Is that a FACT Mr. Foster?

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Okay so here's the general rule: whether it's Italy or Greece or Africa or Malaysia or Vietnam,when writers send characters south, it's so they can run amock. " 
How to Read Literature like a Professor by Thomas C. Foster. Chapter 19 Page 171

It may just be me but aren't "general rules" read to be a fact? Now how can Foster make a claim that is quite opinion based? I have read quite a few books and there are a lot where the character runs amock in the area that they live in. They need not travel anywhere. I have also read books where the character did travel but did not "run amock". 
 Is this really the same author that said that symbolism can mean different things to different people? If so, then why wouldn't he word his sentences to be more opinion sounding than based on facts? This is his general rule based on his experiences and no one else's and from my experience I cannot say that I agree with him. He is sounding a bit contradictory to me. He states one thing and preaches another. That is the only conclusion I can come to as to how he can have this statement stated as such. I also know that I am not the only one that has point toward Fosters contradictions before such as Andrew Adams who had stated in one of the first blogs he wrote for this semester title "Good Point Sometimes (http://blogs.setonhill.edu/AndrewAdams/2009/01/good_pointsometimes.html) . 
 I do not want to say that I disagree with everything single point that Foster makes but I do want to point out that it is opinion based and that it is a good starting point to understanding how to close read but it is not the only way to interpret a work of literature. 


3 Comments

I don't have the Foster book in front of me at the moment, but isn't he comparing "going south" to "going north"? That being the case, he's hinting at one possible way to interpret the direction.

By referring to "the general rule" he's leaving open the possibility that there are exceptions, and the way I recall the passage he seems to admit there are many of those exceptions.

However, I'm happy to see that you are doing a close reading of Foster and not just accepting what he says because it's in a book I assigned. I don't personally agree with everything Foster writes, but I wanted to expose you to more ideas than just my own and those of your peers.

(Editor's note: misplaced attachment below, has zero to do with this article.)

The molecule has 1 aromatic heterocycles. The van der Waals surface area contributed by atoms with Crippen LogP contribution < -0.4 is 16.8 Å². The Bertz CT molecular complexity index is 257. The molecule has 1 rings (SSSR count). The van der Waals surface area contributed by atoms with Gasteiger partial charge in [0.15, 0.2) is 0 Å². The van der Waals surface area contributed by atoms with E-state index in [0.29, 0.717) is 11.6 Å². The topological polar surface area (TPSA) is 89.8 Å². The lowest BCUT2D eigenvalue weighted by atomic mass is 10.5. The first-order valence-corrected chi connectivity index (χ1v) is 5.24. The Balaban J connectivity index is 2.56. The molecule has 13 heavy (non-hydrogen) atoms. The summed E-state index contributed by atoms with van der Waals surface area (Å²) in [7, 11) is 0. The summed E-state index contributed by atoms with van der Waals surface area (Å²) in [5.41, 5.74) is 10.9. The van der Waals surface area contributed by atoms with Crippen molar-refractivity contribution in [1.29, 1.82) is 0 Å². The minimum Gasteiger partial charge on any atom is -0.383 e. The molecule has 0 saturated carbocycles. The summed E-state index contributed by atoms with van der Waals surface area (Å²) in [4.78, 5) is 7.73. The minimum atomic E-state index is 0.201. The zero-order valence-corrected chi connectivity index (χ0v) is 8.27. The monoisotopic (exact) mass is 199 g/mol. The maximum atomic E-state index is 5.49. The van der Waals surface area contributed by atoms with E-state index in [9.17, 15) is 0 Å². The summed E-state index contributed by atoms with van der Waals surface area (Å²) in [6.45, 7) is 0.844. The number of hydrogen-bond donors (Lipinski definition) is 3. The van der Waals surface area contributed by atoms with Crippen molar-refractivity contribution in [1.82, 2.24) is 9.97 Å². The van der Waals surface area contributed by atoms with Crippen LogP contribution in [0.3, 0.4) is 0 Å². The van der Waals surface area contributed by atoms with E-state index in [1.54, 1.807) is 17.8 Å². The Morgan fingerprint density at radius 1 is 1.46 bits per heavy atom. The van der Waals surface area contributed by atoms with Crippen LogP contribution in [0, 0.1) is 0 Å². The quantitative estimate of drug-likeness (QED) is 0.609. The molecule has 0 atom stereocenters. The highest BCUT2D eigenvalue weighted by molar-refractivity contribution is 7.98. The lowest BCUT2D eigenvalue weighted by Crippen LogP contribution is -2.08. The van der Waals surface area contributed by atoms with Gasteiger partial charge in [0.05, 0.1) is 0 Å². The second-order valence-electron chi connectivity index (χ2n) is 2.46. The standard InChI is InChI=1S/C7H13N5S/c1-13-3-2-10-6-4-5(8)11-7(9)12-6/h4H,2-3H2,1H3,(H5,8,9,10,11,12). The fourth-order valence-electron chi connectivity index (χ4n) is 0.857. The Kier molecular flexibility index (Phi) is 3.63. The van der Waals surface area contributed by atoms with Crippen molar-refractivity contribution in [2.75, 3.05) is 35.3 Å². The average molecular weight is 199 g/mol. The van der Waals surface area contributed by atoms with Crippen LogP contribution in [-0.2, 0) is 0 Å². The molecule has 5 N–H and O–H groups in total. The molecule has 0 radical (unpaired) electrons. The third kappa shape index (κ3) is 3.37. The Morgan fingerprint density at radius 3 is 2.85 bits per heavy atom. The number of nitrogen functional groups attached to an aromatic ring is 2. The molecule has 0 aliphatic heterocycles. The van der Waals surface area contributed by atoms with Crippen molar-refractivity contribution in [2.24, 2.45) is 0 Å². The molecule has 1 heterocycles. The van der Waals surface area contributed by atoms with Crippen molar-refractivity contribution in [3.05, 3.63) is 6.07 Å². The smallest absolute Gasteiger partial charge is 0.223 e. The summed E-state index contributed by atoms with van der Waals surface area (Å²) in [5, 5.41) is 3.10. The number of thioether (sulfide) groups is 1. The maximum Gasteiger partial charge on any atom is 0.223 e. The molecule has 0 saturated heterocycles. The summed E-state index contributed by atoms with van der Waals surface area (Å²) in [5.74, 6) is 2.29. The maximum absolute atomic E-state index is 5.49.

My guess is that he's been trying to come up with numerous different ways to remind us that he's giving suggestions and calling our attention to possibilities, rather than giving us formulae to memorize. He is giving us his own personal opinions, based on his extensive reading and his teaching experience, and that opinion is valuable because of that experience.

Allow me to close-read the book title... it promises to describe how read literature like a professor... not like all professors, but like one specific professor, Foster. It's OK that he gives us his opinion, and it's OK that you challenge it. Were he writing an academic essay, he would make fewer sweeping statements, and do more rigorous research, but then I wouldn't have asked you to buy it, because it would no longer be accessible.

Nikita, you are pointing out some specific and important differences between Foster's writing moe (a personal essay) and an academic close reading. Good work.

Andrew Adams said:

Since I am a reference I guess I definitely respond. Seriously though, this is also a big problem of mine when it comes to this book. It seems that he only makes points to disprove them immediately, or later in the book. However, I will have to agree with Dr. Jerz in that the style of writing is definitely not structured to be as rigorously based as an argumentative essay would be. The way he breaks down everything as a pattern though, is what I actually wrote about in my blog this time around.

http://blogs.setonhill.edu/AndrewAdams/2009/02/one_story_cmon.html

While I will have to admit that this book does make a great number of valid points, I agree that the wording in some parts makes it contradictory, and hard to agree with.

Julianne Banda said:

I agree with you and Andrew on the point that Foster does seem to contradict himself. This has been bothering me as well while reading the book. Foster does make some good points but other times I wonder why he even bothered to bring it up if he was going to shoot down the point himself. However, like Jerz said, we need to remember this is not an academic essay and he is just giving suggestions. But still, with me I get annoyed with Foster at times because he gives so many examples and drags things out longer than needed.

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